Roomies forever: Shared housing more common these days, especially among young adults

·3 min read

Soon after he got a job as a furniture salesperson earlier this year, Jack Hall moved out of his parents’ house, to which the 27-year-old had returned at the start of the COVID-19 pandemic, and into a shared townhouse in Burlington, Ont., with two other young men.

But having given up on the prospect of buying property in the Toronto area and struggling to save money even with his frugal lifestyle, Hall is now looking to leave the country entirely.

“I've actually been talking to my father, who's got contacts in Australia, New Zealand and Ireland, and I’m thinking of just straight-up leaving the country because it’s become unviable for people my age,” he said. “Not unviable, like we can live here, but it's worthless to live here.”

Hall is part of a growing trend of people living in shared accommodation, with the number of households composed of roommates — defined as two or more people living together who are not partners, children, parents or grandparents to each other — growing by 54 per cent from 2001 to 2021, according to census data released by Statistics Canada last month.

The portion of all Canadians living in such arrangements is still small — the more than 660,000 such households account for just four per cent of the national total. But when it comes to the living situation of 20- to 34-year-olds, shared accommodation makes up 15 per cent of the total, up from 11 per cent in 2011.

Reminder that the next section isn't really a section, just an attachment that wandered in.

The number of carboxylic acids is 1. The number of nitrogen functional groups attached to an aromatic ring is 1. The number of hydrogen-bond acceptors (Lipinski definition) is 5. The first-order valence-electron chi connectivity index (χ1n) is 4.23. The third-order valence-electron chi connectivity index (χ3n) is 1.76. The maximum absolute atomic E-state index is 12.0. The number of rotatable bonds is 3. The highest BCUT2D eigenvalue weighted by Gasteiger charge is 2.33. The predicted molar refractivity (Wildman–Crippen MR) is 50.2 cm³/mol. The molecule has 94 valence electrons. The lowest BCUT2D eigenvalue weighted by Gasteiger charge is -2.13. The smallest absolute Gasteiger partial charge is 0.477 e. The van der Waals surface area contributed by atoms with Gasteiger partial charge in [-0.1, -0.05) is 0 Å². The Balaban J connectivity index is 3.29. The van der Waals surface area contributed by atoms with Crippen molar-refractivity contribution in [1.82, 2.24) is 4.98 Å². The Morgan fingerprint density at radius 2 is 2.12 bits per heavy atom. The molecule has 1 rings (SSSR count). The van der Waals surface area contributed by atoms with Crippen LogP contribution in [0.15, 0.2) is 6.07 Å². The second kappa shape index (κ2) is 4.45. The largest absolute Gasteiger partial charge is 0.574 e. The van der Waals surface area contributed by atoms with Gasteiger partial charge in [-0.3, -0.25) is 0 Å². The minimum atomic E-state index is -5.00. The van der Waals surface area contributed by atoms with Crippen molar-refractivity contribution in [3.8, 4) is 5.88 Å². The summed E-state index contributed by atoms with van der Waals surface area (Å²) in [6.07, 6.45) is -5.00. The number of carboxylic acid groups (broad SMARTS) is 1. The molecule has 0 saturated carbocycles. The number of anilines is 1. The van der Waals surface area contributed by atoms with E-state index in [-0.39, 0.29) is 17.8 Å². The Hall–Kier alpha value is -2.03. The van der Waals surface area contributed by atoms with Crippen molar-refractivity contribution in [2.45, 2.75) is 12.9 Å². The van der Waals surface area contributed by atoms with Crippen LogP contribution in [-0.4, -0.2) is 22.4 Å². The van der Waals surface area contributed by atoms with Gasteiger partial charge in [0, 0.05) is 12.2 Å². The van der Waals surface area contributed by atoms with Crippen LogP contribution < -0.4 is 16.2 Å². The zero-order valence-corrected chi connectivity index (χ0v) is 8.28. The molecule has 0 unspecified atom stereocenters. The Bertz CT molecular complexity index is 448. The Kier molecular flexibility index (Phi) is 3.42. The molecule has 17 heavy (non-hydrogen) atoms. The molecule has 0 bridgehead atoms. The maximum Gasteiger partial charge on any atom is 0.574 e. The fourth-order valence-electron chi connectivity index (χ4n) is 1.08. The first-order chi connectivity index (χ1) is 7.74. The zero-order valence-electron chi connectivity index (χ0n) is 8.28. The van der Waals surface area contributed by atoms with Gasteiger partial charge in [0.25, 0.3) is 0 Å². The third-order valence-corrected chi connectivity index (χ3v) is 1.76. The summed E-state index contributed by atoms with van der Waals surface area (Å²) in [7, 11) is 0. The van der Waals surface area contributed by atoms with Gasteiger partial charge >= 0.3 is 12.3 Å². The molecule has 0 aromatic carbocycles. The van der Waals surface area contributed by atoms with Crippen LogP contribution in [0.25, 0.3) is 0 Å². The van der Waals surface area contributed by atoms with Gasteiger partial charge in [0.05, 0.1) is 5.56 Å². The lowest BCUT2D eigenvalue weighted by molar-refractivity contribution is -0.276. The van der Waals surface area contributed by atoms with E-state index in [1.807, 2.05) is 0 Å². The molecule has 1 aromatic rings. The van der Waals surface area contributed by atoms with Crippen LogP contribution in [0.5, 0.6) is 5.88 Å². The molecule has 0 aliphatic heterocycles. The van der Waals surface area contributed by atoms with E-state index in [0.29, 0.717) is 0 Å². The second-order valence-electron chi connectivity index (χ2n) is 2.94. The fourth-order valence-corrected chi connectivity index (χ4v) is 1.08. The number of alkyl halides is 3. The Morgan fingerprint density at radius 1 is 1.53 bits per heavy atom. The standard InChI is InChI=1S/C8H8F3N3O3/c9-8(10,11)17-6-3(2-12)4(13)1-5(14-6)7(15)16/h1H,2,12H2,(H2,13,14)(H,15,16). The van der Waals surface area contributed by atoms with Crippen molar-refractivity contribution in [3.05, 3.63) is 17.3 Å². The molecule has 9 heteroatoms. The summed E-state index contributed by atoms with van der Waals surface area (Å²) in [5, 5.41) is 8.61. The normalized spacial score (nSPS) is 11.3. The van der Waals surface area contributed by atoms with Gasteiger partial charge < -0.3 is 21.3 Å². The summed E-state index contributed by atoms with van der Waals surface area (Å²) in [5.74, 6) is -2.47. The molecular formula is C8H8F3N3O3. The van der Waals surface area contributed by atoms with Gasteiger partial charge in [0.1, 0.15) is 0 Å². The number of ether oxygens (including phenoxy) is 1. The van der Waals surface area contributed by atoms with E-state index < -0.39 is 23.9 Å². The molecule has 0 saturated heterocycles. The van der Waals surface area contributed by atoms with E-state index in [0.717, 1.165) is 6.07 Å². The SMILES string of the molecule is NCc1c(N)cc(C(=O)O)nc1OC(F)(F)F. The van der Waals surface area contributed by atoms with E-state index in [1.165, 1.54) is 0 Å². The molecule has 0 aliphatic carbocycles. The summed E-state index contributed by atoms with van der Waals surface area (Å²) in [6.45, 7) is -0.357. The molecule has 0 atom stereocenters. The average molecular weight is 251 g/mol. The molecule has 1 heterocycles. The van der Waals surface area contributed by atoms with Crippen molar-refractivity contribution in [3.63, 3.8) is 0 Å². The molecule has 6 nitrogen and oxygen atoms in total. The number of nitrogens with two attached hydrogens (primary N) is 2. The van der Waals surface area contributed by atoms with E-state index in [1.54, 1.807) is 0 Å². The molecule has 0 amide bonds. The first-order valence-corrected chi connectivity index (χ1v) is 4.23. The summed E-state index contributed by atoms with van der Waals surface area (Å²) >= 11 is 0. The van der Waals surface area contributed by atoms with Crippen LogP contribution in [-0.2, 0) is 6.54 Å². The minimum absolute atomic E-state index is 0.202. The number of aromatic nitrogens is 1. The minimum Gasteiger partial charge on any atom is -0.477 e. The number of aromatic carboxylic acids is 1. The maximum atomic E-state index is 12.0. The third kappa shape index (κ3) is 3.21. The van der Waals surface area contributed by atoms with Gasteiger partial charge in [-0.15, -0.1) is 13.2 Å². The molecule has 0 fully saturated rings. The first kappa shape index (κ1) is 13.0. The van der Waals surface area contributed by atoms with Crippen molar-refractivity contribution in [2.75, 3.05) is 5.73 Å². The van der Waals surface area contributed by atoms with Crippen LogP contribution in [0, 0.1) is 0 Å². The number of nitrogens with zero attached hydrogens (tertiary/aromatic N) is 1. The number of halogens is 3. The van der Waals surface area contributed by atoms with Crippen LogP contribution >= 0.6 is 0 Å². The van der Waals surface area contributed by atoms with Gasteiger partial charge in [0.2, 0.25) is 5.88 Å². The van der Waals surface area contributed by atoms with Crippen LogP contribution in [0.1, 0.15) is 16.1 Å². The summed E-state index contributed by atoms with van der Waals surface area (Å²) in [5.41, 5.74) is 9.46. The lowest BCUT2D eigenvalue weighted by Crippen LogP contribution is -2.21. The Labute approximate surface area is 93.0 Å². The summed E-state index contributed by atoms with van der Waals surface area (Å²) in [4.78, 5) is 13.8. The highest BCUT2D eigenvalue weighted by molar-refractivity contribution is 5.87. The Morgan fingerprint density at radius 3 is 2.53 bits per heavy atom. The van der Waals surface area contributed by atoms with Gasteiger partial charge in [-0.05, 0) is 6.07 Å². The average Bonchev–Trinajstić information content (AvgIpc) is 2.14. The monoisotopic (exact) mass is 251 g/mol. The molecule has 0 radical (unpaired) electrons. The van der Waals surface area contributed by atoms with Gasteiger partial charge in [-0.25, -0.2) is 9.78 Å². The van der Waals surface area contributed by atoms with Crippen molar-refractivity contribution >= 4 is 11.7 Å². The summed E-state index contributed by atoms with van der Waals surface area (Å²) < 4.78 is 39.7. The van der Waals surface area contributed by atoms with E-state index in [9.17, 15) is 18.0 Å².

Young adults live with roommates for financial support because of a lack of affordable alternative housing options either by choice, for companionship and emotional support or for other reasons, the statistics agency said.

It’s certainly a financial decision for Hall, who says he has little left at the end of each month and dips back into debt when unexpected expenses arise.

“The cost of gas, car insurance, groceries, rent, utilities, internet, cellphone bill, tenant’s insurance, it spreads my paycheque pretty thin,” he said. “But if I'm careful and just keep an eye on expenses, hopefully I can keep my head above water, but, you know, it's been going above and below the water back and forth for two years now.”

The jump in prices for food, fuel, transport and a range of other basic and discretionary goods this year has put further strain on Hall’s budget and forced him to cut back on consumption.

That means not accepting every invitation to go out, he said, since “the cost of alcohol out there is a completely unessential expense,” barely eating meat at all and buying and eating less food overall.

“With groceries, I’ve just started eating less, preparing what meals I need to be healthy but not buying a whole bunch of stuff,” he said, adding that often means just eggs, bread and fruit.

Hall says he knows that there are many people facing tougher circumstances than his own, but he is frustrated that politicians talk a lot about addressing the problems of affordability without taking steps to fix them.

“I’m talking to a generation of people who don’t care.”

Morgan Sharp, Local Journalism Initiative Reporter, Canada's National Observer

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